John Howell column 11-13-12

Published 12:00 am Tuesday, November 13, 2012

Scammers meet match with Cote; ruse uncovered

How many scams contact you at your home or business each day?

I get several daily by e-mail. All of them (with occasionally interesting variation) purport to be from someone who for some reason has a big stash of money in Africa, most of which he or she can’t wait to share with me if only I will … And that usually involves my sending some money or personal information.

Lately, we felt like the newspaper had been the victim of a telephone scam in which calls were made to local businesses from someone purporting to be calling for the Batesville magazine. They offered the opportunity for the customer to “upgrade” their ad (either to buy a bigger ad for a very low price or to move the advertisement to a better location, or both). However, the recipient had to pay at that moment by credit card to consummate the offer.

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That credit card “right now” sounded the alarm for several who received the call. We hope no one was deceived.

(The fall/winter edition of Batesville, The Magazine arrived from the printer last week. It is available from advertisers and at The Panolian.)

Last week, the Panola Partnership became aware of telephone callers selling ads on maps — this after the Partnership last spring had sanctioned the publication and sale of map advertisements through a vendor it had carefully screened. The telephone solicitors left several people they called, Partnership membership chairman Brandy Bright learned, with the impression that they were affiliated with or sanctioned by the Partnership.

The point is that anyone can sell magazine ads, and anyone can sell map ads, but when they create the impression that they are selling for someone they are not, they’ve crossed ethical and legal boundaries. Let the buyer beware — especially when someone calls you and asks for credit card or personal information.

Normand Cote ran into a different scam last week. The Mississippi Detective and Security Service owner is also a parishioner at St. Mary’s Catholic Church where they recently started receiving calls attempting to collect for past due payment for an online yellow pages directory.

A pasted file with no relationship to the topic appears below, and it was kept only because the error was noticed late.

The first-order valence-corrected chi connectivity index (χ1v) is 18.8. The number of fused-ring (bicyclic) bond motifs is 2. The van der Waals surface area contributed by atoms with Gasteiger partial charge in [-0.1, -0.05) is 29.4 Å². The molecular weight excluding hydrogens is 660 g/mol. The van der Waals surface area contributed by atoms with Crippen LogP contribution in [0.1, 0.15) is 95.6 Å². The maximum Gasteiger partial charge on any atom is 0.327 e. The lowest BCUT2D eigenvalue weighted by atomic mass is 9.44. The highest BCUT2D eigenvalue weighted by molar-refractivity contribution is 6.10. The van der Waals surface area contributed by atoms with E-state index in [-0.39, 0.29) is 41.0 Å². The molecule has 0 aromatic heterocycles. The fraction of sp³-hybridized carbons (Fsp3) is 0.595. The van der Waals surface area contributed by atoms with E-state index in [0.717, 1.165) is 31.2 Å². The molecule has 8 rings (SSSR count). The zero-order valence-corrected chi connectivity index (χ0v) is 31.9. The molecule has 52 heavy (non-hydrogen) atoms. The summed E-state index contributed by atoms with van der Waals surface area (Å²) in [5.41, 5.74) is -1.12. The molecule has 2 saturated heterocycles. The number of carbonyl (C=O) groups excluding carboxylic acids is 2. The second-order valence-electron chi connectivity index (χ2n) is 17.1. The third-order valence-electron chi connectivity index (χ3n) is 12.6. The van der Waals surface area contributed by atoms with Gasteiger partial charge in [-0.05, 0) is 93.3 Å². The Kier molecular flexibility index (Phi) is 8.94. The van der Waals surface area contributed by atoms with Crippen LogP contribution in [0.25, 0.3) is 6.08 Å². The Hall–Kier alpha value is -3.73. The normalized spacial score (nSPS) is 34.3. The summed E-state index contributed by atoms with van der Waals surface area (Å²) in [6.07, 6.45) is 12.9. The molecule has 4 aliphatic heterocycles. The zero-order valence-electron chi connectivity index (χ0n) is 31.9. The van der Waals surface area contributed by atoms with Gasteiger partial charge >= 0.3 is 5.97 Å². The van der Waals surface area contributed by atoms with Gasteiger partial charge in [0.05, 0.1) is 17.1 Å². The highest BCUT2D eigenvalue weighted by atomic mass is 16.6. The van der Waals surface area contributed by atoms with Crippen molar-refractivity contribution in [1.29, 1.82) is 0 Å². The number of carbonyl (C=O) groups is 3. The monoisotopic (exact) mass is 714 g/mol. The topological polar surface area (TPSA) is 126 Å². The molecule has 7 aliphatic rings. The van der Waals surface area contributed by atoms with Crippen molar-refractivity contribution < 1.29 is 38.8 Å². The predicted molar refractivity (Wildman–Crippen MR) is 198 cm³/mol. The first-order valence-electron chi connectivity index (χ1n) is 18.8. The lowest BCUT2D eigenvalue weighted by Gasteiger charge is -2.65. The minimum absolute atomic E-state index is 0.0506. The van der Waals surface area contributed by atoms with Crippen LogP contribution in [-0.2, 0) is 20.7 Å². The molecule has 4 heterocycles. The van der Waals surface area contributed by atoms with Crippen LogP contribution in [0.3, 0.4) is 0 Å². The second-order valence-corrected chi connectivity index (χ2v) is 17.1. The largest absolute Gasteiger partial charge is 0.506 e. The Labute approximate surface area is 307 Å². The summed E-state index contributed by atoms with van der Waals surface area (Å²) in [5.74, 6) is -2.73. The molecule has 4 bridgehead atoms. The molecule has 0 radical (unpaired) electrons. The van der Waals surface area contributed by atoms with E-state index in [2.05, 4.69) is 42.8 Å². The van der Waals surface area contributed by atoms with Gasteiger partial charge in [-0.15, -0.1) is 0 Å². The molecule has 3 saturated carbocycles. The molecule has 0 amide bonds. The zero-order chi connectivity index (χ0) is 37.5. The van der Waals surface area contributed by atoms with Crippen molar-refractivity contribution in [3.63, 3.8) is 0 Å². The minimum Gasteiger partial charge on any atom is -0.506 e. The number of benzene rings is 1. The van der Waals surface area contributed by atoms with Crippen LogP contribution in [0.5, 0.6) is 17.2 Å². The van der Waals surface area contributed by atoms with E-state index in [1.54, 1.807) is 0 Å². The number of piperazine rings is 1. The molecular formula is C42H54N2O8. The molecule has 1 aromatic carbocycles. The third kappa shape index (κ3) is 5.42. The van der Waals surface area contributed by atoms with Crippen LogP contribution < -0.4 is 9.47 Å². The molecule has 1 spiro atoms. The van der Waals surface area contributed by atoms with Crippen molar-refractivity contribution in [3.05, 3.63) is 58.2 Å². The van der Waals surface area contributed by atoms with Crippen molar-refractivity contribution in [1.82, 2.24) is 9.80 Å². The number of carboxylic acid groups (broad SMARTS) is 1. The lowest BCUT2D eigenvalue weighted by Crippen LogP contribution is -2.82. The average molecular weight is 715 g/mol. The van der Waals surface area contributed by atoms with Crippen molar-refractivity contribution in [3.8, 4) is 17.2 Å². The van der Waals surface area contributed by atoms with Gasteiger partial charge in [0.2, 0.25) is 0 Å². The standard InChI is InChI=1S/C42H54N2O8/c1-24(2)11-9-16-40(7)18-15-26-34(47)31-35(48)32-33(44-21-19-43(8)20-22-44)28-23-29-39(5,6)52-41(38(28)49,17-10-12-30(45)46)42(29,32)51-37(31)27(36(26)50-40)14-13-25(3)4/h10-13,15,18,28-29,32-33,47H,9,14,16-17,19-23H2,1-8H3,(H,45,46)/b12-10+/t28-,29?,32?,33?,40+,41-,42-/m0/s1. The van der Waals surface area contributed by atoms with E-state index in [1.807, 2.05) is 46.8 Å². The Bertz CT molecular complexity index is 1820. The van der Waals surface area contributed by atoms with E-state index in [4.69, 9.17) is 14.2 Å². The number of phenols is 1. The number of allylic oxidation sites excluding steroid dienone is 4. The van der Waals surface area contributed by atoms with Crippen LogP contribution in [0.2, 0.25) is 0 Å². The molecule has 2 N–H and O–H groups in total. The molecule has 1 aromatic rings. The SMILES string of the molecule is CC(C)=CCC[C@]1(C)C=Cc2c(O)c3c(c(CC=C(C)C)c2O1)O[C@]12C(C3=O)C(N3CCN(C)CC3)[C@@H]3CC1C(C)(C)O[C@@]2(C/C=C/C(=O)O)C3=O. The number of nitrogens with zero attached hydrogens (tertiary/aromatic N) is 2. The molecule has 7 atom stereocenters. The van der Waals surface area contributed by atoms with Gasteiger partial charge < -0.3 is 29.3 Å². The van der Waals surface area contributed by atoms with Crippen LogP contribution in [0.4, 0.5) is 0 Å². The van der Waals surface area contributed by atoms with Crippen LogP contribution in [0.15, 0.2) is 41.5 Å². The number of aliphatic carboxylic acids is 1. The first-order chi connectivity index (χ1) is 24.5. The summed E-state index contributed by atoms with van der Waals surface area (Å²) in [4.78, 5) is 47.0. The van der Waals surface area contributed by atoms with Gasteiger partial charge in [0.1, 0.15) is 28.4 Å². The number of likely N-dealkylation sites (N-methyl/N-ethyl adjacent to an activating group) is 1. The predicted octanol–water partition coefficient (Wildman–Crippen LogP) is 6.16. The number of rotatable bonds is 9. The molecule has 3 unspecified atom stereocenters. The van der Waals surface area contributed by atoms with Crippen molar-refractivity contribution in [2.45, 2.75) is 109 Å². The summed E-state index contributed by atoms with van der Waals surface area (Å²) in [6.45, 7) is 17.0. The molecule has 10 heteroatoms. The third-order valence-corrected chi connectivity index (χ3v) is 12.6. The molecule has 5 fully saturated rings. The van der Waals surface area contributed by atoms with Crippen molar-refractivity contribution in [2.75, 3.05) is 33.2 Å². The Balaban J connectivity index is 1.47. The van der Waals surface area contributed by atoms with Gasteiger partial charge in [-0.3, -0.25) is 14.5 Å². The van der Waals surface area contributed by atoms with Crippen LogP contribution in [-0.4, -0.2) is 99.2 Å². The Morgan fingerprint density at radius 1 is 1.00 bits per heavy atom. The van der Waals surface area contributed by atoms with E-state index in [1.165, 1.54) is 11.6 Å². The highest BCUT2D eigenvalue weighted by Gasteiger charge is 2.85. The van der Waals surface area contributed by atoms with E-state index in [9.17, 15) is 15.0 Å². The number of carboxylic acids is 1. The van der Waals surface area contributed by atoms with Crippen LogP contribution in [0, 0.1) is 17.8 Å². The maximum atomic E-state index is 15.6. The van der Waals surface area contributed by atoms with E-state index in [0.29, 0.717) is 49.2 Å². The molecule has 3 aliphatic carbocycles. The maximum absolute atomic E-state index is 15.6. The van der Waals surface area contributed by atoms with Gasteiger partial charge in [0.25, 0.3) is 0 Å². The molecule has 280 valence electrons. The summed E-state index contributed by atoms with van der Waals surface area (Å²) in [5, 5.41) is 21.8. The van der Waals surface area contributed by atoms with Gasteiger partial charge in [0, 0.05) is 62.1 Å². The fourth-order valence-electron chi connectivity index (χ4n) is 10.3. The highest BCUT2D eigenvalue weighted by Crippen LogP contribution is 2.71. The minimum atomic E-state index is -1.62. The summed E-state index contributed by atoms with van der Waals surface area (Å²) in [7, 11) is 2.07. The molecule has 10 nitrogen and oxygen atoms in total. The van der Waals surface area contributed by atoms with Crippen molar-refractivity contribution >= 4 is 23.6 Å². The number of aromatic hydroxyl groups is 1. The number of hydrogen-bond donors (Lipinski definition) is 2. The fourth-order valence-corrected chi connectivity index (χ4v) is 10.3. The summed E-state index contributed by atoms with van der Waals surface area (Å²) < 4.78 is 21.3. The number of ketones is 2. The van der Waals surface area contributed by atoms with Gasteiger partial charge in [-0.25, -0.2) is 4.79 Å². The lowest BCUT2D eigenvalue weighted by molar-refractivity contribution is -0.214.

Neither Father Sam Messina nor church secretary Robin Ridge had ever heard of Online Local Yellow Pages, much less authorized the church placing an ad with them.

Yet the caller became increasingly insistent that the church pay almost $700 for an “Advance Online Advertising Package.”

Subsequently, Cote went to work, logging telephone contacts between the online advertising company and the church and researching online to learn more about the scam. His work turned up several versions of the brash ruse that has targeted his church.

Among the most interesting is a scam where the caller contacts a business “wishing to confirm the company’s cancellation regarding their service listing,” according to information Cote received from the Spokane, WA Better Business Bureau (BBB).

 When the business owner says, “Yes,” his or her response is recorded. Later, when the business has received bills for online advertising it has not authorized, the company — in this case it was “Regional Yellow Pages Online” — uses the recorded “Yes” to try to convince the business that it said “Yes” to buying the advertisement in the first place.

BBB sources noted that some businesses pay the bills to avoid the threatened legal hounding, but it urged consumers who receive suspicious bills to file a complaint with BBB ( or the Federal Trade Commission ( Mississippi victims can call the Attorney General’s office ( or 800-281-4418). In Batesville, victims can contact security specialist Norm Cote, 563-2601.

Never before have there been so many scams nor, apparently, have there been so many unwitting victims.
What your mother cautioned you, “If it sounds too good to be true, it probably is,” works also, in the case of bills for unordered online advertising, when flipped: “If it sounds untrue, it probably ain’t so.”